A 38-year-old computer consultant, who was jolted forward when a ball joint collapsed in a taxi taking him to work, has been awarded €38,220 damages against the cab owner.
Judge Terence O’Sullivan told Martin Brown that while nobody could say that degenerative changes in his spine had been caused by the incident, the court accepted the opinion they had been rendered symptomatic as a result of a whiplash injury.
Mr Brown, of The View, Robswall, Malahide, Co Dublin, told his counsel, Jane Ferry, yesterday that he still suffers pain and stiffness in his neck and shoulders due to the injury from the 2013 incident on Dublin’s quays.
He said he had been late for work on August 19, 2013, and had called the cab. The taxi failed mechanically and, although he had been wearing his seatbelt, he had been thrown forward. He walked the rest of the way to his work in Dublin.
Mr Brown said the effects of the incident hit him when he got into his office. He was quite shaken and a colleague advised him to seek medical advice. He went to his GP but later attended a specialist and a physiotherapy clinic.
Ms Ferry said in the Circuit Civil Court that Mr Brown was suing taximan Paul Freeman of The Close, Orlynn Park, Lusk, Co Dublin, for negligence. The claim was for a maximum of €60,000.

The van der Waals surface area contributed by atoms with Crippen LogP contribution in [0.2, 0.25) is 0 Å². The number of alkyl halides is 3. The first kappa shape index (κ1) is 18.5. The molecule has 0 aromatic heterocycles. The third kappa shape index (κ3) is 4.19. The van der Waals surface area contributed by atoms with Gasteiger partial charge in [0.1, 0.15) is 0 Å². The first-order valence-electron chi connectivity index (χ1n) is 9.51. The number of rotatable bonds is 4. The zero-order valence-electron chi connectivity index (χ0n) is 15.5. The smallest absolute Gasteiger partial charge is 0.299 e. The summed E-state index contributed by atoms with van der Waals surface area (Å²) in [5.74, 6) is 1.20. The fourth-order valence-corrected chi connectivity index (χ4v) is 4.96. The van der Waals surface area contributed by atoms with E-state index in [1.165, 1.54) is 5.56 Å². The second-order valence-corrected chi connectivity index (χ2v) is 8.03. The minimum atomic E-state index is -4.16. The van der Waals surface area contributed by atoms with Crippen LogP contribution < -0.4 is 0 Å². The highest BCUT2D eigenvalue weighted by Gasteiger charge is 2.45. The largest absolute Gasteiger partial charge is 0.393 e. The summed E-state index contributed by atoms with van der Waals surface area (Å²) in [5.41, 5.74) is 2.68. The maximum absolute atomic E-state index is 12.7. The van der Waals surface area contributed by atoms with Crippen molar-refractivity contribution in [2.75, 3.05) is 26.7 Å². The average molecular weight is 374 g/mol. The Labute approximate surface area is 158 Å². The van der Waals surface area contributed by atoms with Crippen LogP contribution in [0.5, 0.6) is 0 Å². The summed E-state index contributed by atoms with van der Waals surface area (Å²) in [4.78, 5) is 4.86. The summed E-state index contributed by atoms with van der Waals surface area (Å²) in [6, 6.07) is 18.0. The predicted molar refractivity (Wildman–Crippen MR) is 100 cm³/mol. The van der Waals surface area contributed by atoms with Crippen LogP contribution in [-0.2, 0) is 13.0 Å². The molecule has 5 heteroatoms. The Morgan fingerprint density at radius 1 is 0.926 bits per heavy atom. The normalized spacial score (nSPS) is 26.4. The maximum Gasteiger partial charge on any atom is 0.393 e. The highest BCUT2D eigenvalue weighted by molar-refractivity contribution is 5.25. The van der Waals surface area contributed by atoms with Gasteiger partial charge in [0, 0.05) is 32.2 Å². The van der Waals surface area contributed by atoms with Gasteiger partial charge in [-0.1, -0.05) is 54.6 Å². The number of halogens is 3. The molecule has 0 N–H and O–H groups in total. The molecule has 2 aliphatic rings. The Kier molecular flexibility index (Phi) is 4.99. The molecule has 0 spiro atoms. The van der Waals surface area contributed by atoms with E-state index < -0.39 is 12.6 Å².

Expert evidence revealed the front left ball joint had suddenly failed and the wheel had been knocked askew at a 45-degree angle.
Anne O’Callaghan, from the Dublin Spine and Sports Physiotherapy Clinic, told the court Mr Brown suffered trauma to his cervical and lumbar area during the incident. He had been totally pain free until the episode and, in her opinion, the trauma he suffered had caused the degenerative changes to become symptomatic.
Judge O’Sullivan said Ms O’Callaghan had told the court, in a report, that degenerative discs and joints did not have the capacity to absorb force in the same way as healthy joints and the condition could be rendered active and painful.
The judge said Mr Brown had been treated with a course of medication, physiotherapy, and injections, but would have an element of difficulty into the future.
He awarded him €38,220 damages together with his legal costs.
Mr Freeman, the defendant, had told the court the taxi came to a gradual halt after the ball joint failed.
Judge O’Sullivan said he was satisfied, on expert evidence, that the cab driver would earlier have had some noise or bumps warning about the defective ball joint in his vehicle and had been negligent in not having it dealt with by his servicing agents.
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